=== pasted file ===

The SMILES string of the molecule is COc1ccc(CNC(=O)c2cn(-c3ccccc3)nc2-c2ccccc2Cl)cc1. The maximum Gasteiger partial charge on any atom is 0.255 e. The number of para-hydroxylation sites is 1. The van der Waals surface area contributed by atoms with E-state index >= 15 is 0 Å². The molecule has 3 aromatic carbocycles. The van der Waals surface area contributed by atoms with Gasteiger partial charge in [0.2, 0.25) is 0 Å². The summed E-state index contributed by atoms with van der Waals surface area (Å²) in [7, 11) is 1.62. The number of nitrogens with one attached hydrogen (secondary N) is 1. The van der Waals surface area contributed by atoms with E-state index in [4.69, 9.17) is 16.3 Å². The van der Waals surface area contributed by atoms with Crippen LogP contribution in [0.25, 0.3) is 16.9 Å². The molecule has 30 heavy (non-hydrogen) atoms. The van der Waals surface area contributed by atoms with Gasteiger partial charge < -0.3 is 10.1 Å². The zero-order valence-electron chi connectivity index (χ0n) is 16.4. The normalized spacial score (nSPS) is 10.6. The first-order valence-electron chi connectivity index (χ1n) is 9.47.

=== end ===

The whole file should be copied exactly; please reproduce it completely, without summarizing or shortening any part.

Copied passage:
The SMILES string of the molecule is COc1ccc(CNC(=O)c2cn(-c3ccccc3)nc2-c2ccccc2Cl)cc1. The maximum Gasteiger partial charge on any atom is 0.255 e. The number of para-hydroxylation sites is 1. The van der Waals surface area contributed by atoms with E-state index >= 15 is 0 Å². The molecule has 3 aromatic carbocycles. The van der Waals surface area contributed by atoms with Gasteiger partial charge in [0.2, 0.25) is 0 Å². The summed E-state index contributed by atoms with van der Waals surface area (Å²) in [7, 11) is 1.62. The number of nitrogens with one attached hydrogen (secondary N) is 1. The van der Waals surface area contributed by atoms with E-state index in [4.69, 9.17) is 16.3 Å². The van der Waals surface area contributed by atoms with Crippen LogP contribution in [0.25, 0.3) is 16.9 Å². The molecule has 30 heavy (non-hydrogen) atoms. The van der Waals surface area contributed by atoms with Gasteiger partial charge < -0.3 is 10.1 Å². The zero-order valence-electron chi connectivity index (χ0n) is 16.4. The normalized spacial score (nSPS) is 10.6. The first-order valence-electron chi connectivity index (χ1n) is 9.47.